This summer I’ve gotten the chance to know Victoria Adams, a senior religion major at Baylor University who is interning with the youth ministry at our church. She recently shared a message with our middle school group about how God can meet us in our place of weakness and remind us that we are His beloved children. That resonated with me, too, so I’ve asked her to guest blog this week with her story.
I was born deaf.
Not the “she hears me sometimes then ignores me others” type deaf but fully and completely without hearing. My parents found this out by cupping their hands and yelling at me while I was sleeping as a baby.
It was unbelievably early one autumn morning, still dark outside, but I was wide awake. I was eight months pregnant with our second child and at that “happy but uncomfortable” stage—probably not sleeping because of my squashed bladder or my aching back. I wasn’t the only one awake, though. Two little feet were padding down the stairs. Two dark-chocolate eyes were looking for me. Continue reading “like a child”→
The last few weeks I’ve been talking to women who are serious about ditching their “funeral suits.”
Oh, they looked like they were just drinking coffee and catching up, and I’ve had a blast meeting with them at homes and cafes. But what they’ve really been doing is digging into what God has to say about becoming new women with new clothes. Through intentional Bible study using my book as a guide, they’ve been exchanging old habits and hang-ups (those “funeral suits” I mentioned) for life-giving ways of relating to God and other people. They’ve laughed over a few crazy metaphors I wrote, but they’ve also internalized the truth behind them. To you amazing people, I want to say this:
You’re the real deal. You aren’t just playing dress-up. You’re putting on love and stepping out with courage into messy situations and hard things, and I’m cheering for you because what you’re learning about God and His Word will help you change your world. Continue reading “hasta la vista, funeral suits”→
Yesterday, there was a mad hunt for a phone we thought we’d left behind—turns out it was in an obscure side-pocket of a bag, put there to free up hands to juggle even more bags, but we were kind of scurrying around for a bit, looking high and low, trying not to overact. This morning, my daughter left her breakfast behind in my husband’s car at drop off, so right now I’m sitting here waiting to see if she got my message and can swing by the cafeteria for a biscuit before the school bell. Waiting…waiting…. Nope, that didn’t work. So I’ll be running something up there when her growling stomach reminds her what’s happened.
This seems to be our life right now, all this shuttling from place to place, trying to keep up with all our stuff and keep our sanity intact. My husband arrives from the airport and barely gets his suitcase emptied before it’s time to head out for another business trip. Meanwhile, I’m playing that ever-popular mom game called Who’s Got What Activity Where and with What Equipment. Kind of like Clue—you know, Colonel Mustard in the library with the monkey wrench (but thankfully, without the murder). Then, there’s everyone’s daily assembly of backpacks, instrument cases, gym bags, dance totes, and lunch boxes. We’ve been doing this all school year so it should be routine, but with so many parts and pieces, we get pretty weary sometimes and still forget to pack something important. Continue reading “hint: it’s not about the bread”→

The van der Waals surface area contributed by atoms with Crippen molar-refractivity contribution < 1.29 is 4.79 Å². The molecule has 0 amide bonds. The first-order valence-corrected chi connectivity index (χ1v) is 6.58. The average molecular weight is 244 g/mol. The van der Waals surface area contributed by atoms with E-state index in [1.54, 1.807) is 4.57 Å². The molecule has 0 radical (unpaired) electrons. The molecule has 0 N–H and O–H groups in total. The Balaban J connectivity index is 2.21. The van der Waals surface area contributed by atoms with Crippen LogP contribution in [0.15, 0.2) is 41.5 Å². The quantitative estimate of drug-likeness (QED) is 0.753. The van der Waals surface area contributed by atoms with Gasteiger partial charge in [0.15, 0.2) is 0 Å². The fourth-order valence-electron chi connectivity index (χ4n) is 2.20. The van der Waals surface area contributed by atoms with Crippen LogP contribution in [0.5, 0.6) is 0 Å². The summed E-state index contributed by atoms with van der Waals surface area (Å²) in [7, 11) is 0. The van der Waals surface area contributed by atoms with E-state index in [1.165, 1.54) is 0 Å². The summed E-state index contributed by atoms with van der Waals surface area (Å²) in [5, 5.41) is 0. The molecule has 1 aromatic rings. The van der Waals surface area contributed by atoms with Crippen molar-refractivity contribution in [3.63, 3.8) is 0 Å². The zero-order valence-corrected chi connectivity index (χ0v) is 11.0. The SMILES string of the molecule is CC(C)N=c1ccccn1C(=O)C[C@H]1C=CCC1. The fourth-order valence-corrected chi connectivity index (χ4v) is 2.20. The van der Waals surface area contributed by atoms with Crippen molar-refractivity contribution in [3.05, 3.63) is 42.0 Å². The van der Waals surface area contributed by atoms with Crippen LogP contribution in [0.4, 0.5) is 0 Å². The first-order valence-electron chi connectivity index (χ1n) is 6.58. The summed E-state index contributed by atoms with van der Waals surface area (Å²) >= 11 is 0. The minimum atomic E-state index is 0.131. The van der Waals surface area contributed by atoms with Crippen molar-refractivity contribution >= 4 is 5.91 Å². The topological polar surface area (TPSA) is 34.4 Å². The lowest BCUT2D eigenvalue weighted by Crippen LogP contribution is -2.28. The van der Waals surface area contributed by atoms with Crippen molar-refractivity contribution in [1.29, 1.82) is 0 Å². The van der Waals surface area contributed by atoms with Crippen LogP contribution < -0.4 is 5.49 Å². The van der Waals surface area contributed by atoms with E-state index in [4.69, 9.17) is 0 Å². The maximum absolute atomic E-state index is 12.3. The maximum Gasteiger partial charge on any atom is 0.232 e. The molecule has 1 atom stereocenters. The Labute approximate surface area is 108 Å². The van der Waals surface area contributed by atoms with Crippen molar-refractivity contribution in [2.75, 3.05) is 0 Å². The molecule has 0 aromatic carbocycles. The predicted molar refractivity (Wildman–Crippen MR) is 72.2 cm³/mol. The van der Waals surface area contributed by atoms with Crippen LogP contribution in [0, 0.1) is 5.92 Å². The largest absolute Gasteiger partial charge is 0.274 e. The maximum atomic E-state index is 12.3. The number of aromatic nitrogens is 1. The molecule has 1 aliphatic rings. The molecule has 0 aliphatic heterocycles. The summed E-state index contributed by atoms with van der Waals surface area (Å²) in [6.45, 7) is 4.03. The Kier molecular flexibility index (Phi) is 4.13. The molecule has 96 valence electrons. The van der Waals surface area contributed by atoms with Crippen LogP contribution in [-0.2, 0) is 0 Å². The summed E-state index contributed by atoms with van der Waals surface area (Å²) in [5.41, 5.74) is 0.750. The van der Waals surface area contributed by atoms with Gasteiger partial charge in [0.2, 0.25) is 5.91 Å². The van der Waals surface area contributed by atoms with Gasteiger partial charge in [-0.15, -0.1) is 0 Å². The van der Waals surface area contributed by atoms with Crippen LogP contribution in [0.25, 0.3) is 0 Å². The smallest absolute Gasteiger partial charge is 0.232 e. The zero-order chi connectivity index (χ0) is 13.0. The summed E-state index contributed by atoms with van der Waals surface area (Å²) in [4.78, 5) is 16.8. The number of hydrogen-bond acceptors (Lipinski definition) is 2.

Ever want to share an experience, but when you try, it’s like you’re back in grade-school writing a theme called something like “Why It’s Important to Help Others”?
For weeks, I’ve been trying to synthesize my thoughts following a three-day outreach project I did with Caroline, my daughter. It would have been simple to post a dozen pictures of the team sorting food and clothes, delivering meals, making crafts, praying with people. I could have come up with a few quick captions. But my fear is that sometimes pictures AREN’T worth a thousand words or at least not exactly the right words. Continue reading “i am pauline”→
As we head into Easter, I’ve invited my friend Cayli Pankratz to share her thoughts on forgiveness. I got to know Cayli when she and her husband Stephen began leading a home-based Bible-study group through our church. I’ve always been impressed that she encourages those of us in the group to ask tough questions like “Is ‘forgive and forget’ actually biblical or just something Christians say?” and then helps us dig into God’s Word for the answers. A full-time mom, pastor’s wife, and lover of chocolate, coffee, and the outdoors, Cayli has a Masters of Arts in Theological Studies from Trinity Evangelical Divinity School and has been a Bible teacher in various ways for the past 9 years. I think you’ll be encouraged by what she has to say!
“I know I need to just forgive and forget, but…”
“I know that God says we should forgive and forget, but…”
Confession: I have been known to FaceTime my dog when I’m away from home. That’s right. I’ve asked someone at my house to go get my dog and put her on video so I could croon baby-talk to her. And why not? Look at that face. She’s adorable. She clearly misses me when I’m gone. And she growly-barks “I love you” on command. OK, it’s really more like rye ruv roo, and according to SOME people with no imagination, it just sounds like bark-bark-bark, but still that’s pretty good, right? Nobody else I know is that consistent with the undying love and appreciation. Also, also when she’s stolen a bunch of my socks and chewed the toe-seams out, she grovels at my feet convincingly. All evidence of true devotion, right? Continue reading “rye ruv roo”→